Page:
There are two formats of The International English Language Testing System (IELTS). As per your requirement, you can opt for either one of the two formats or the university/ course your willing to apply for going abroad. Both exam serves the same purpose of providing a valid and accurate assessment of individuals listening, reading, writing and speaking language skills.
Types of IELTS
Before you start with the preparation, you need to be clear in your head about the exam structure and syllabus. Many students fail to do this and end up spending a lot of time wandering away from the subjects. It is expected that UPSC aspirants must have a little knowledge on every topic rather than being an expert in one subject only. Each subject has a distinct element, and understanding that well will help you follow the right path.
- IELTS General Training
- IELTS Academic
IELTS General Training
Students who are interested in applying for higher education or professional registration in English speaking countries should take up IELTS Academic test. The primary purpose of the examination is to judge whether a candidate is ready to begin studying or training in the English language. UK, US, Australia, Canada, and New Zealand are some of the countries that widely recognize IELTS for studying purpose.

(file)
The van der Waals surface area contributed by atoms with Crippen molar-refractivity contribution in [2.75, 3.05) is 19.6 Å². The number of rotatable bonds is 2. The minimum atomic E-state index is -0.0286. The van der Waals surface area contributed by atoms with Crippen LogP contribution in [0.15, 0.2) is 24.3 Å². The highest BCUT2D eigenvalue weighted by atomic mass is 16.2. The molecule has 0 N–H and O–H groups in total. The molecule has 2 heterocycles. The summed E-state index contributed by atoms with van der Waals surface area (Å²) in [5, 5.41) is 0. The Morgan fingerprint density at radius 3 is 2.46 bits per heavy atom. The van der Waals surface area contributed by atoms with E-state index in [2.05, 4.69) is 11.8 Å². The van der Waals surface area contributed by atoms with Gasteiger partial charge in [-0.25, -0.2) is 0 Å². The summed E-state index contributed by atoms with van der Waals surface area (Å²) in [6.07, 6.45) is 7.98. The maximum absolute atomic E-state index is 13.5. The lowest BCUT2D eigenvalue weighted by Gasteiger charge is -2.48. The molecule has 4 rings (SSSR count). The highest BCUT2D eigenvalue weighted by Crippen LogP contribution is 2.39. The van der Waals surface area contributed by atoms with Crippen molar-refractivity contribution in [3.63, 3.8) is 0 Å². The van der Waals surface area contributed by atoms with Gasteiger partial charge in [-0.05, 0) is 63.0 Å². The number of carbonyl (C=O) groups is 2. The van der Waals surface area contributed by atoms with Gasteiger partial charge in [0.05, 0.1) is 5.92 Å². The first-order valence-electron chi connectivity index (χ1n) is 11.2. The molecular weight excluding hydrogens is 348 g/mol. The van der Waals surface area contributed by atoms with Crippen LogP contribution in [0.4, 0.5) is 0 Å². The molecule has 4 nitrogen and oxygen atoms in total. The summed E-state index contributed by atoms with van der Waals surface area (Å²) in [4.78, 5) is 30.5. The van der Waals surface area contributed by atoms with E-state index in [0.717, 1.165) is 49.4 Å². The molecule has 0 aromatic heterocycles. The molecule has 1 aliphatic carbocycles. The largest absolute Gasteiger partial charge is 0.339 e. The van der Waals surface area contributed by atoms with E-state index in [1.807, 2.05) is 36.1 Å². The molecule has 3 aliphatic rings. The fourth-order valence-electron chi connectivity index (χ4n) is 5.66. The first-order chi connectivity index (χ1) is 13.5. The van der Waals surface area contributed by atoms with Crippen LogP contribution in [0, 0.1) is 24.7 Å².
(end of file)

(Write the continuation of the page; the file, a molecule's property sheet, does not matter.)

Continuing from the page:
IELTS General Training Test
Aspirant looking to migrate to New Zealand, Australia, Canada, the US, and the UK or applying for training programs, secondary education, and work experience in an English-speaking country should take up IELTS General Training. Here the examination focusses on the necessary survival skills of a candidate in a broad social and workplace context.
IELTS Section-wise Syllabus
- Writing syllabus
- Reading syllabus
- Listening syllabus
- Speaking syllabus
Practice makes a man perfect. Practice every day to polish your skills. This will help you leave no error on the test day. The more you practice, the more you will explore your strengths and weaknesses, which will help you prepare accordingly.